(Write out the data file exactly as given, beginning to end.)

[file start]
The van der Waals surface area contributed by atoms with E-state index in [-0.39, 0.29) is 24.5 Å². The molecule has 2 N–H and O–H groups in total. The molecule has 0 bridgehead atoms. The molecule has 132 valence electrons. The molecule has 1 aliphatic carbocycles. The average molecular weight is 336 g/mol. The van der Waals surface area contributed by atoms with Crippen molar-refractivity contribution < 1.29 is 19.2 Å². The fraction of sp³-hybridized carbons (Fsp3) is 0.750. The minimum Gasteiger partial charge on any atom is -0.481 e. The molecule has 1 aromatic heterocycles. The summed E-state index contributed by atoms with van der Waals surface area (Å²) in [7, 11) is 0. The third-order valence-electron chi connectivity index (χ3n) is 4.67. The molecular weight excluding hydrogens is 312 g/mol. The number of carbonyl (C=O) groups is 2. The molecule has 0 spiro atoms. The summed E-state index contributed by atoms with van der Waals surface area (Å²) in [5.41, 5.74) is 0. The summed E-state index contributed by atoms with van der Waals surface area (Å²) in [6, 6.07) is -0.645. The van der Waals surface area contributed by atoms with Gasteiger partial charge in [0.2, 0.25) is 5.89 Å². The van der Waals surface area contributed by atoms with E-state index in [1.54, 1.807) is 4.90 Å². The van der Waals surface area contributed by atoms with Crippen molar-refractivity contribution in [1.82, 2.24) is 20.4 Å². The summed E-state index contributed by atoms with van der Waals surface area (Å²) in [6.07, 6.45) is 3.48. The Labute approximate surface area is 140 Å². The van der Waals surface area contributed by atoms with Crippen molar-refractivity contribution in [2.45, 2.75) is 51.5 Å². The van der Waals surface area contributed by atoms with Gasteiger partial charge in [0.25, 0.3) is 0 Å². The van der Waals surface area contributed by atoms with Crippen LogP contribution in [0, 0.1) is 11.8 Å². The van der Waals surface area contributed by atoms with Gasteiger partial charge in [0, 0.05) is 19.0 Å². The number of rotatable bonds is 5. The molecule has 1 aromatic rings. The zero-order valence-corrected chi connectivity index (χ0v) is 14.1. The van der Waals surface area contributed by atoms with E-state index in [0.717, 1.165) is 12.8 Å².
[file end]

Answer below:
The van der Waals surface area contributed by atoms with E-state index in [-0.39, 0.29) is 24.5 Å². The molecule has 2 N–H and O–H groups in total. The molecule has 0 bridgehead atoms. The molecule has 132 valence electrons. The molecule has 1 aliphatic carbocycles. The average molecular weight is 336 g/mol. The van der Waals surface area contributed by atoms with Crippen molar-refractivity contribution < 1.29 is 19.2 Å². The fraction of sp³-hybridized carbons (Fsp3) is 0.750. The minimum Gasteiger partial charge on any atom is -0.481 e. The molecule has 1 aromatic heterocycles. The summed E-state index contributed by atoms with van der Waals surface area (Å²) in [7, 11) is 0. The third-order valence-electron chi connectivity index (χ3n) is 4.67. The molecular weight excluding hydrogens is 312 g/mol. The number of carbonyl (C=O) groups is 2. The molecule has 0 spiro atoms. The summed E-state index contributed by atoms with van der Waals surface area (Å²) in [5.41, 5.74) is 0. The summed E-state index contributed by atoms with van der Waals surface area (Å²) in [6, 6.07) is -0.645. The van der Waals surface area contributed by atoms with Gasteiger partial charge in [0.2, 0.25) is 5.89 Å². The van der Waals surface area contributed by atoms with E-state index in [1.54, 1.807) is 4.90 Å². The van der Waals surface area contributed by atoms with Crippen molar-refractivity contribution in [1.82, 2.24) is 20.4 Å². The summed E-state index contributed by atoms with van der Waals surface area (Å²) in [6.07, 6.45) is 3.48. The Labute approximate surface area is 140 Å². The van der Waals surface area contributed by atoms with Crippen molar-refractivity contribution in [2.45, 2.75) is 51.5 Å². The van der Waals surface area contributed by atoms with Gasteiger partial charge in [0.25, 0.3) is 0 Å². The van der Waals surface area contributed by atoms with Crippen LogP contribution in [0, 0.1) is 11.8 Å². The van der Waals surface area contributed by atoms with Gasteiger partial charge in [0, 0.05) is 19.0 Å². The number of rotatable bonds is 5. The molecule has 1 aromatic rings. The zero-order valence-corrected chi connectivity index (χ0v) is 14.1. The van der Waals surface area contributed by atoms with E-state index in [0.717, 1.165) is 12.8 Å².